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Given an explicit polynomial, is there any kind of trick/algorithm to check whether it is a pfaffian of a matrix with linear entries?

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What is a Pfaffian polynomial? –  Qiaochu Yuan Jun 25 '11 at 17:26
    
Please try to improve the question! As it stands, it might (and probably should) get closed for lack of clarity, motivation etc. –  Gjergji Zaimi Jun 26 '11 at 3:48
    
As motivation for related questions, Mumford gives, in his first paper on Prym varieties, an explicit Pfaffian of linear forms, which defines the tangent cone to the theta divisor of a Prym variety precisely when that Pfaffian is not identically zero. When this occurs is more complicated however and was only settled some 25 years later. –  roy smith Jun 26 '11 at 15:51
    
I am sorry for the sloppyness of the question. I assumed, without stating, that the matrix had linear entries. Now I've edited it. –  IMeasy Jun 26 '11 at 17:43

3 Answers 3

As Bruce Westubury noticed, the answer to this question is trivial as it is stated.

Surprisingly enough, however, the situation becomes very interesting when one considers representations of homogeneous polynomials as pfaffians of matrices with linear entries.

More precisely, let us consider the following version of the question:

QUESTION. Let $F \in k[x_0, \ldots, x_n ]$ be a homogeneous polynomial of degree $d$. Does there exist a symmetric [resp. antisymmetric] matrix $M$, whose entries are linear forms, such that $$\det(M)=F \quad (\textrm{resp}. \ \textrm{Pf}(M)=F)?$$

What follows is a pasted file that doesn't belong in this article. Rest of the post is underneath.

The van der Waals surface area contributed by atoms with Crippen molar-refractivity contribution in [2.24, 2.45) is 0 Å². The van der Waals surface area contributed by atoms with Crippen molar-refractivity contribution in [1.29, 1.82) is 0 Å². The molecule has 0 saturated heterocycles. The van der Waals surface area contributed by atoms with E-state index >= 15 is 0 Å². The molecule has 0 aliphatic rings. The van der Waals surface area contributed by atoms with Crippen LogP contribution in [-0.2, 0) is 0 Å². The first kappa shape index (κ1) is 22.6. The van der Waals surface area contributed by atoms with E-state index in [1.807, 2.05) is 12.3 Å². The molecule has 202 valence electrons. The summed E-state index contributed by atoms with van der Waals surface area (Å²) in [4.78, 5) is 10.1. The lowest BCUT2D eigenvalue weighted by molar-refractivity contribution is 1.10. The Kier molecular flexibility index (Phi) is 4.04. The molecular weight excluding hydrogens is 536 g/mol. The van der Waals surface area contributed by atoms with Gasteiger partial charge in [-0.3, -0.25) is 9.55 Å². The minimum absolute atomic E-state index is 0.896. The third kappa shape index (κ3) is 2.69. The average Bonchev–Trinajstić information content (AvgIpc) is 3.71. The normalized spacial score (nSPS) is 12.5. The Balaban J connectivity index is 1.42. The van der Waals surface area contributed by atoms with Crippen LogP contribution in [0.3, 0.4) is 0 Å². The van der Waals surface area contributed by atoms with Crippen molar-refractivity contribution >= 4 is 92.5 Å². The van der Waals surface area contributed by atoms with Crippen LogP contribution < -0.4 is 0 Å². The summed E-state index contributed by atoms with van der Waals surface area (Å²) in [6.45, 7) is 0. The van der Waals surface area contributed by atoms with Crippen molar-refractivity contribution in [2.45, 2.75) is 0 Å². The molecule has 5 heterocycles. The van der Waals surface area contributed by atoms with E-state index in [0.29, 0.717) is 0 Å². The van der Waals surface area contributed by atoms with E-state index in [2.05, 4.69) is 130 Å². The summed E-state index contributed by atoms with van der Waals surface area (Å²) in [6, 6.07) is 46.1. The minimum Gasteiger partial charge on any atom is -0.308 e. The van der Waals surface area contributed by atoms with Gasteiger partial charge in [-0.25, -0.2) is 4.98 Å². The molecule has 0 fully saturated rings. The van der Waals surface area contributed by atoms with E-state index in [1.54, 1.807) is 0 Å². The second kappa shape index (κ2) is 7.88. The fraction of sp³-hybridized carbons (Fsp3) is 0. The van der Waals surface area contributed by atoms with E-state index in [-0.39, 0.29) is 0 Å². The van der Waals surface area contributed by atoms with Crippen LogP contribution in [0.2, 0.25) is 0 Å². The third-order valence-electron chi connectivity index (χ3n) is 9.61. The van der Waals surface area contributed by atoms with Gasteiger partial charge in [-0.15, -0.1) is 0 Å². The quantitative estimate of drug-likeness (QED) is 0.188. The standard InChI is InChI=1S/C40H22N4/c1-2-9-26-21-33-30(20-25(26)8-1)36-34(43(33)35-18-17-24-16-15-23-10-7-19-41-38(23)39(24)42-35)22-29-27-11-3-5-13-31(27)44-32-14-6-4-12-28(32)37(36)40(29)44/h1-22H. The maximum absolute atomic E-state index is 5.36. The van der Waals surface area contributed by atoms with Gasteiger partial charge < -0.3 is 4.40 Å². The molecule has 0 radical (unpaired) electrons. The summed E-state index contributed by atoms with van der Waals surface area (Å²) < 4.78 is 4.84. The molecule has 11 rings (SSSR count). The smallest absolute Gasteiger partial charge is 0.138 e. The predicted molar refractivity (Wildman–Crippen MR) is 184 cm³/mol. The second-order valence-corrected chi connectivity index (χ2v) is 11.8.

This problem is studied in detail in Beauville's paper [Symmetric determinantal hypersurfaces, Michigan Mathematical Journal 48 (2000)], where the existence of a symmetric or pfaffian representation is related to the existence of certain vector bundles on the projective variety $X \subset \mathbb{P}^n_k$ defined by $F=0$.

Among other things, Beauville proves the following results (when $k= \mathbb{C}$):

$\bullet$ A general polynomial of degree $d$ admits a determinantal representation if and only if $$n=2 \quad \textrm{or}$$ $$n=3 \quad \textrm{and} \quad d\leq 3.$$

$\bullet$ A general polynomial of degree $d$ admits a pfaffian representation if and only if $$n=2,$$ $$n=3 \quad \textrm{and} \quad d \leq 15 \quad \textrm{or}$$ $$n=4 \quad \textrm{and} \quad d \leq 5.$$

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The Pfaffian of $\begin{pmatrix} 0 & A \\\\ -A & 0\end{pmatrix}$ is $\det A$. Since any polynomial is a determinant this means any polynomial is a Pfaffian.

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Now that the question makes sense, let me mention the following result (you can find it in Eisenbud, Exercise 20.17) which hinted at what Francesco wrote.

Let $R = k[[x,y,z]]$ and $f\in m=(x,y,z)$. Then $f$ is a determinant of a matrix (of size at least $2$) with entries in $m$ iff $R/(f)$ is not a UFD!

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Something is wrong here. Take $f=z$. Then $R/(f) = k[x,y]$ is a UFD, and $f = \det \ (z)$. –  David Speyer Jun 26 '11 at 19:52
    
David, thanks. Of course the size of the matrix has to be bigger than one, I fixed it now. –  Hailong Dao Jun 26 '11 at 20:05

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